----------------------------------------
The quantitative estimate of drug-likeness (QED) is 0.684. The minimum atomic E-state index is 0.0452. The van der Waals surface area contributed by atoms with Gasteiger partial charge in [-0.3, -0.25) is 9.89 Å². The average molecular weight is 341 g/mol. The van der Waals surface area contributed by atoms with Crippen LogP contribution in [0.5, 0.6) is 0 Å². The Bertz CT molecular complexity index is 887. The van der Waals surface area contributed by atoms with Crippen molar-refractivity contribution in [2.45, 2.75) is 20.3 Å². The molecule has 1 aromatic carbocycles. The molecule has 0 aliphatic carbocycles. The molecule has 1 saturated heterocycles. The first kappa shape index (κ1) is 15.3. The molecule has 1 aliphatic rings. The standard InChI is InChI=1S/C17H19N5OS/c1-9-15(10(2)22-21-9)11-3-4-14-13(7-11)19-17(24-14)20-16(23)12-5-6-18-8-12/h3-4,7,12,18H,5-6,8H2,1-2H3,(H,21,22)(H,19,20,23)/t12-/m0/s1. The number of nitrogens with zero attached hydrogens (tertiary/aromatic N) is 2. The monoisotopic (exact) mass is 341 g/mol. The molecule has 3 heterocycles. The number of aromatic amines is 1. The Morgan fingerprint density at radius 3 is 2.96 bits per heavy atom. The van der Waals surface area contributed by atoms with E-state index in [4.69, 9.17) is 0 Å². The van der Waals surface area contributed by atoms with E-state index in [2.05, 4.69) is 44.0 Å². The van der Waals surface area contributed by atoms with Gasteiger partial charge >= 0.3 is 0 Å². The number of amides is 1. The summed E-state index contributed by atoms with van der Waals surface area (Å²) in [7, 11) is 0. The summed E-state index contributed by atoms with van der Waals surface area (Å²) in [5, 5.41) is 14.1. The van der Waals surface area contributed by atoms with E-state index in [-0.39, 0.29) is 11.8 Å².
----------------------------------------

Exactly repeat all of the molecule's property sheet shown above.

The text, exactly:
The quantitative estimate of drug-likeness (QED) is 0.684. The minimum atomic E-state index is 0.0452. The van der Waals surface area contributed by atoms with Gasteiger partial charge in [-0.3, -0.25) is 9.89 Å². The average molecular weight is 341 g/mol. The van der Waals surface area contributed by atoms with Crippen LogP contribution in [0.5, 0.6) is 0 Å². The Bertz CT molecular complexity index is 887. The van der Waals surface area contributed by atoms with Crippen molar-refractivity contribution in [2.45, 2.75) is 20.3 Å². The molecule has 1 aromatic carbocycles. The molecule has 0 aliphatic carbocycles. The molecule has 1 saturated heterocycles. The first kappa shape index (κ1) is 15.3. The molecule has 1 aliphatic rings. The standard InChI is InChI=1S/C17H19N5OS/c1-9-15(10(2)22-21-9)11-3-4-14-13(7-11)19-17(24-14)20-16(23)12-5-6-18-8-12/h3-4,7,12,18H,5-6,8H2,1-2H3,(H,21,22)(H,19,20,23)/t12-/m0/s1. The number of nitrogens with zero attached hydrogens (tertiary/aromatic N) is 2. The monoisotopic (exact) mass is 341 g/mol. The molecule has 3 heterocycles. The number of aromatic amines is 1. The Morgan fingerprint density at radius 3 is 2.96 bits per heavy atom. The van der Waals surface area contributed by atoms with E-state index in [4.69, 9.17) is 0 Å². The van der Waals surface area contributed by atoms with E-state index in [2.05, 4.69) is 44.0 Å². The van der Waals surface area contributed by atoms with Gasteiger partial charge >= 0.3 is 0 Å². The number of amides is 1. The summed E-state index contributed by atoms with van der Waals surface area (Å²) in [7, 11) is 0. The summed E-state index contributed by atoms with van der Waals surface area (Å²) in [5, 5.41) is 14.1. The van der Waals surface area contributed by atoms with E-state index in [-0.39, 0.29) is 11.8 Å².